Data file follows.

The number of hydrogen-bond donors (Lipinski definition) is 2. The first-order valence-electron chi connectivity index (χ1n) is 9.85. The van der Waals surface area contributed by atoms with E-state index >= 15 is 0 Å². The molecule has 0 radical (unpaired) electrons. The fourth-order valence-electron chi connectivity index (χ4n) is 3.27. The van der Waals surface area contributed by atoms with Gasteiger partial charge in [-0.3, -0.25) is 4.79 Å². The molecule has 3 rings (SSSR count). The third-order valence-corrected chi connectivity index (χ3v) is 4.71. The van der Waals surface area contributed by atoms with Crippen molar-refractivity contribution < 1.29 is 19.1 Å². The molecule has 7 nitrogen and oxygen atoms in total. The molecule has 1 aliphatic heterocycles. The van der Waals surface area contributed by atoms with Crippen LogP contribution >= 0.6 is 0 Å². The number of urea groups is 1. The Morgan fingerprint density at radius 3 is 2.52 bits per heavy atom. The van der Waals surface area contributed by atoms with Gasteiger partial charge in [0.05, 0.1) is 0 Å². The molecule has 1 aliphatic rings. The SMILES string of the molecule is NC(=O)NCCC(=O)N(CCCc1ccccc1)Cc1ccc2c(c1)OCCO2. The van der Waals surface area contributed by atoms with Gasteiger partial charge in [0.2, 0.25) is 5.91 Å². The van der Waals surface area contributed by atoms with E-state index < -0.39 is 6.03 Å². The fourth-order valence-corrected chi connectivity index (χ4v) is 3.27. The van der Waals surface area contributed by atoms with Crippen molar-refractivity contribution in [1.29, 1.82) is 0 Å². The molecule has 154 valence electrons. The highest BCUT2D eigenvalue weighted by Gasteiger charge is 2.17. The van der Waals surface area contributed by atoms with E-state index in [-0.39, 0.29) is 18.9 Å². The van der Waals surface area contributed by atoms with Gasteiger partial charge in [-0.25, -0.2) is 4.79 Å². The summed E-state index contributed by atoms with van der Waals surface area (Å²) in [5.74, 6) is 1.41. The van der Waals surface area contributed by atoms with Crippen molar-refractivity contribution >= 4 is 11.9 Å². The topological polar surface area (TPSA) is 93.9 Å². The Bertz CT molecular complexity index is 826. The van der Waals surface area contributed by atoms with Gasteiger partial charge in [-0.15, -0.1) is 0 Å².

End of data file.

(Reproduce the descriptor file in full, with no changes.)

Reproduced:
The number of hydrogen-bond donors (Lipinski definition) is 2. The first-order valence-electron chi connectivity index (χ1n) is 9.85. The van der Waals surface area contributed by atoms with E-state index >= 15 is 0 Å². The molecule has 0 radical (unpaired) electrons. The fourth-order valence-electron chi connectivity index (χ4n) is 3.27. The van der Waals surface area contributed by atoms with Gasteiger partial charge in [-0.3, -0.25) is 4.79 Å². The molecule has 3 rings (SSSR count). The third-order valence-corrected chi connectivity index (χ3v) is 4.71. The van der Waals surface area contributed by atoms with Crippen molar-refractivity contribution < 1.29 is 19.1 Å². The molecule has 7 nitrogen and oxygen atoms in total. The molecule has 1 aliphatic heterocycles. The van der Waals surface area contributed by atoms with Crippen LogP contribution >= 0.6 is 0 Å². The number of urea groups is 1. The Morgan fingerprint density at radius 3 is 2.52 bits per heavy atom. The van der Waals surface area contributed by atoms with Gasteiger partial charge in [0.05, 0.1) is 0 Å². The molecule has 1 aliphatic rings. The SMILES string of the molecule is NC(=O)NCCC(=O)N(CCCc1ccccc1)Cc1ccc2c(c1)OCCO2. The van der Waals surface area contributed by atoms with Gasteiger partial charge in [0.2, 0.25) is 5.91 Å². The van der Waals surface area contributed by atoms with E-state index < -0.39 is 6.03 Å². The fourth-order valence-corrected chi connectivity index (χ4v) is 3.27. The van der Waals surface area contributed by atoms with Crippen molar-refractivity contribution in [1.29, 1.82) is 0 Å². The molecule has 154 valence electrons. The highest BCUT2D eigenvalue weighted by Gasteiger charge is 2.17. The van der Waals surface area contributed by atoms with E-state index in [-0.39, 0.29) is 18.9 Å². The van der Waals surface area contributed by atoms with Gasteiger partial charge in [-0.25, -0.2) is 4.79 Å². The summed E-state index contributed by atoms with van der Waals surface area (Å²) in [5.74, 6) is 1.41. The van der Waals surface area contributed by atoms with Crippen molar-refractivity contribution >= 4 is 11.9 Å². The topological polar surface area (TPSA) is 93.9 Å². The Bertz CT molecular complexity index is 826. The van der Waals surface area contributed by atoms with Gasteiger partial charge in [-0.15, -0.1) is 0 Å².